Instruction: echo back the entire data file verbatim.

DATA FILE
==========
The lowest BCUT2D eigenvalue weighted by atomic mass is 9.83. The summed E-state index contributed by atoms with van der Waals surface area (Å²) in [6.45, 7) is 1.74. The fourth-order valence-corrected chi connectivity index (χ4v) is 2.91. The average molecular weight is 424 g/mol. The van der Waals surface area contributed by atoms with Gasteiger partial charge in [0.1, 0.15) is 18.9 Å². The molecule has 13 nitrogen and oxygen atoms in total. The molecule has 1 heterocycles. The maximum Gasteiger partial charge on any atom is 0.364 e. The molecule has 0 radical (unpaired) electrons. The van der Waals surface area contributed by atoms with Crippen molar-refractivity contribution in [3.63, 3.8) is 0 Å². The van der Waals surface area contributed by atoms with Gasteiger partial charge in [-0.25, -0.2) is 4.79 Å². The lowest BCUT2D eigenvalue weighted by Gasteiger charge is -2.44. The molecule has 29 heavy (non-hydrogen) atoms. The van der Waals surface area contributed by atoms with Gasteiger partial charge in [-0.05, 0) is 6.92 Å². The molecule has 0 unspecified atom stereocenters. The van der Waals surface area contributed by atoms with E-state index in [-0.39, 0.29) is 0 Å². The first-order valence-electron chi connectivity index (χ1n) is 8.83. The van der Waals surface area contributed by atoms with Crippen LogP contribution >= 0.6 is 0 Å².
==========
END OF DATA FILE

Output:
The lowest BCUT2D eigenvalue weighted by atomic mass is 9.83. The summed E-state index contributed by atoms with van der Waals surface area (Å²) in [6.45, 7) is 1.74. The fourth-order valence-corrected chi connectivity index (χ4v) is 2.91. The average molecular weight is 424 g/mol. The van der Waals surface area contributed by atoms with Gasteiger partial charge in [0.1, 0.15) is 18.9 Å². The molecule has 13 nitrogen and oxygen atoms in total. The molecule has 1 heterocycles. The maximum Gasteiger partial charge on any atom is 0.364 e. The molecule has 0 radical (unpaired) electrons. The van der Waals surface area contributed by atoms with Crippen molar-refractivity contribution in [3.63, 3.8) is 0 Å². The van der Waals surface area contributed by atoms with Gasteiger partial charge in [-0.25, -0.2) is 4.79 Å². The lowest BCUT2D eigenvalue weighted by Gasteiger charge is -2.44. The molecule has 29 heavy (non-hydrogen) atoms. The van der Waals surface area contributed by atoms with Gasteiger partial charge in [-0.05, 0) is 6.92 Å². The molecule has 0 unspecified atom stereocenters. The van der Waals surface area contributed by atoms with E-state index in [-0.39, 0.29) is 0 Å². The first-order valence-electron chi connectivity index (χ1n) is 8.83. The van der Waals surface area contributed by atoms with Crippen LogP contribution >= 0.6 is 0 Å².